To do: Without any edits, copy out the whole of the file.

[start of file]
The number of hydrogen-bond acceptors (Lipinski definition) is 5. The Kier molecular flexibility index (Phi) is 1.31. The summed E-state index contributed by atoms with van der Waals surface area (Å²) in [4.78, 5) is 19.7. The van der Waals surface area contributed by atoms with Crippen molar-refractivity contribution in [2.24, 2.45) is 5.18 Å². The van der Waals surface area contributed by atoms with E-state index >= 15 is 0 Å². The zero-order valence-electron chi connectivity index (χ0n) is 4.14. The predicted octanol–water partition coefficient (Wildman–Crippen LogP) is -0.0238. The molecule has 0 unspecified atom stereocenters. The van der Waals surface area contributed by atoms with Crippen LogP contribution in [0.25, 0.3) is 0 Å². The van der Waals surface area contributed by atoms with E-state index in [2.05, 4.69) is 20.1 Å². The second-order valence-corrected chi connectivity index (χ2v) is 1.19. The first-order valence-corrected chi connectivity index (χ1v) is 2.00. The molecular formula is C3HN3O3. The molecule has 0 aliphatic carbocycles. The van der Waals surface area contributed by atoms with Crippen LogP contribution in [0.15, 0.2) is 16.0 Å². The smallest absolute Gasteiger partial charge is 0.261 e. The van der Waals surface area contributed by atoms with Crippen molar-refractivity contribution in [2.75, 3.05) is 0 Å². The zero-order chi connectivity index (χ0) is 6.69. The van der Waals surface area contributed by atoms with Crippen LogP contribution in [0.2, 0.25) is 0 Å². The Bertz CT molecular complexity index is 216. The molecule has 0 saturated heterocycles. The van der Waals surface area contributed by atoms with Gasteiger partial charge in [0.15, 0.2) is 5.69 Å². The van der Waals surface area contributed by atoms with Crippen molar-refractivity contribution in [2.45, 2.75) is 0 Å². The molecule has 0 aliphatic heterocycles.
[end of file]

The number of hydrogen-bond acceptors (Lipinski definition) is 5. The Kier molecular flexibility index (Phi) is 1.31. The summed E-state index contributed by atoms with van der Waals surface area (Å²) in [4.78, 5) is 19.7. The van der Waals surface area contributed by atoms with Crippen molar-refractivity contribution in [2.24, 2.45) is 5.18 Å². The van der Waals surface area contributed by atoms with E-state index >= 15 is 0 Å². The zero-order valence-electron chi connectivity index (χ0n) is 4.14. The predicted octanol–water partition coefficient (Wildman–Crippen LogP) is -0.0238. The molecule has 0 unspecified atom stereocenters. The van der Waals surface area contributed by atoms with Crippen LogP contribution in [0.25, 0.3) is 0 Å². The van der Waals surface area contributed by atoms with E-state index in [2.05, 4.69) is 20.1 Å². The second-order valence-corrected chi connectivity index (χ2v) is 1.19. The first-order valence-corrected chi connectivity index (χ1v) is 2.00. The molecular formula is C3HN3O3. The molecule has 0 aliphatic carbocycles. The van der Waals surface area contributed by atoms with Crippen LogP contribution in [0.15, 0.2) is 16.0 Å². The smallest absolute Gasteiger partial charge is 0.261 e. The van der Waals surface area contributed by atoms with Crippen molar-refractivity contribution in [2.75, 3.05) is 0 Å². The zero-order chi connectivity index (χ0) is 6.69. The van der Waals surface area contributed by atoms with Crippen LogP contribution in [0.2, 0.25) is 0 Å². The Bertz CT molecular complexity index is 216. The molecule has 0 saturated heterocycles. The van der Waals surface area contributed by atoms with Gasteiger partial charge in [0.15, 0.2) is 5.69 Å². The van der Waals surface area contributed by atoms with Crippen molar-refractivity contribution in [2.45, 2.75) is 0 Å². The molecule has 0 aliphatic heterocycles.